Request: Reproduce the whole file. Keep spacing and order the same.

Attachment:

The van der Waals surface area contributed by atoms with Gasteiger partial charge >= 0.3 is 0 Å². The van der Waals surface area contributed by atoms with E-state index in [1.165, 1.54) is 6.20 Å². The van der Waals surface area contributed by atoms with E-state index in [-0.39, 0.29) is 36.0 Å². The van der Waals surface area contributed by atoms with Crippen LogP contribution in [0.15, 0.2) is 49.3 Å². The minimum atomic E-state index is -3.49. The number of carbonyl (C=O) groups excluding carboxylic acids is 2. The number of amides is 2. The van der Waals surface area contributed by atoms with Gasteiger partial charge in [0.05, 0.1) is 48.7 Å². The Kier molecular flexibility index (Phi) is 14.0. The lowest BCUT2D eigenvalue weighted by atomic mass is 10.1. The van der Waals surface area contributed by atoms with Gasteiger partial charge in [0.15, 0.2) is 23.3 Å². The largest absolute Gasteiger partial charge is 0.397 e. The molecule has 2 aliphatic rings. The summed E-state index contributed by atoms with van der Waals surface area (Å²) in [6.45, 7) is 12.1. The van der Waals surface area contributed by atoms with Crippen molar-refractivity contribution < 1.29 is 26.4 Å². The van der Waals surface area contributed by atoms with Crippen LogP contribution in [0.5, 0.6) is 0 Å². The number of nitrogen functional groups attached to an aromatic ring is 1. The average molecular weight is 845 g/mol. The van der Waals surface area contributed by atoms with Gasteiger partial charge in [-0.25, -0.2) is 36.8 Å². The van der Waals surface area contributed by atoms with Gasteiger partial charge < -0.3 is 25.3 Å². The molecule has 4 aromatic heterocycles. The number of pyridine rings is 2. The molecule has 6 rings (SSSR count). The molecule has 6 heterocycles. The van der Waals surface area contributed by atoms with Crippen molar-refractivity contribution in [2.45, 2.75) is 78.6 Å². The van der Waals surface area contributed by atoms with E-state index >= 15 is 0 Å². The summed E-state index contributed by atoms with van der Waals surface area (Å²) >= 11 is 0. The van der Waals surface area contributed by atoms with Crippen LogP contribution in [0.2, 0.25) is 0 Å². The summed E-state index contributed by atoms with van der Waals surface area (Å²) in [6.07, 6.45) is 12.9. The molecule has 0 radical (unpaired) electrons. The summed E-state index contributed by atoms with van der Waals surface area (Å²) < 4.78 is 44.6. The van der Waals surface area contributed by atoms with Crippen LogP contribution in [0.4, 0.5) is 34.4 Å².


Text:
The van der Waals surface area contributed by atoms with Gasteiger partial charge >= 0.3 is 0 Å². The van der Waals surface area contributed by atoms with E-state index in [1.165, 1.54) is 6.20 Å². The van der Waals surface area contributed by atoms with E-state index in [-0.39, 0.29) is 36.0 Å². The van der Waals surface area contributed by atoms with Crippen LogP contribution in [0.15, 0.2) is 49.3 Å². The minimum atomic E-state index is -3.49. The number of carbonyl (C=O) groups excluding carboxylic acids is 2. The number of amides is 2. The van der Waals surface area contributed by atoms with Gasteiger partial charge in [0.05, 0.1) is 48.7 Å². The Kier molecular flexibility index (Phi) is 14.0. The lowest BCUT2D eigenvalue weighted by atomic mass is 10.1. The van der Waals surface area contributed by atoms with Gasteiger partial charge in [0.15, 0.2) is 23.3 Å². The largest absolute Gasteiger partial charge is 0.397 e. The molecule has 2 aliphatic rings. The summed E-state index contributed by atoms with van der Waals surface area (Å²) in [6.45, 7) is 12.1. The van der Waals surface area contributed by atoms with Crippen molar-refractivity contribution < 1.29 is 26.4 Å². The van der Waals surface area contributed by atoms with Crippen LogP contribution in [0.5, 0.6) is 0 Å². The number of nitrogen functional groups attached to an aromatic ring is 1. The average molecular weight is 845 g/mol. The van der Waals surface area contributed by atoms with Gasteiger partial charge in [-0.25, -0.2) is 36.8 Å². The van der Waals surface area contributed by atoms with Gasteiger partial charge < -0.3 is 25.3 Å². The molecule has 4 aromatic heterocycles. The number of pyridine rings is 2. The molecule has 6 rings (SSSR count). The molecule has 6 heterocycles. The van der Waals surface area contributed by atoms with Crippen molar-refractivity contribution in [2.45, 2.75) is 78.6 Å². The van der Waals surface area contributed by atoms with E-state index >= 15 is 0 Å². The summed E-state index contributed by atoms with van der Waals surface area (Å²) >= 11 is 0. The van der Waals surface area contributed by atoms with Crippen LogP contribution in [0.2, 0.25) is 0 Å². The summed E-state index contributed by atoms with van der Waals surface area (Å²) in [6.07, 6.45) is 12.9. The molecule has 0 radical (unpaired) electrons. The summed E-state index contributed by atoms with van der Waals surface area (Å²) < 4.78 is 44.6. The van der Waals surface area contributed by atoms with Crippen LogP contribution in [0.4, 0.5) is 34.4 Å².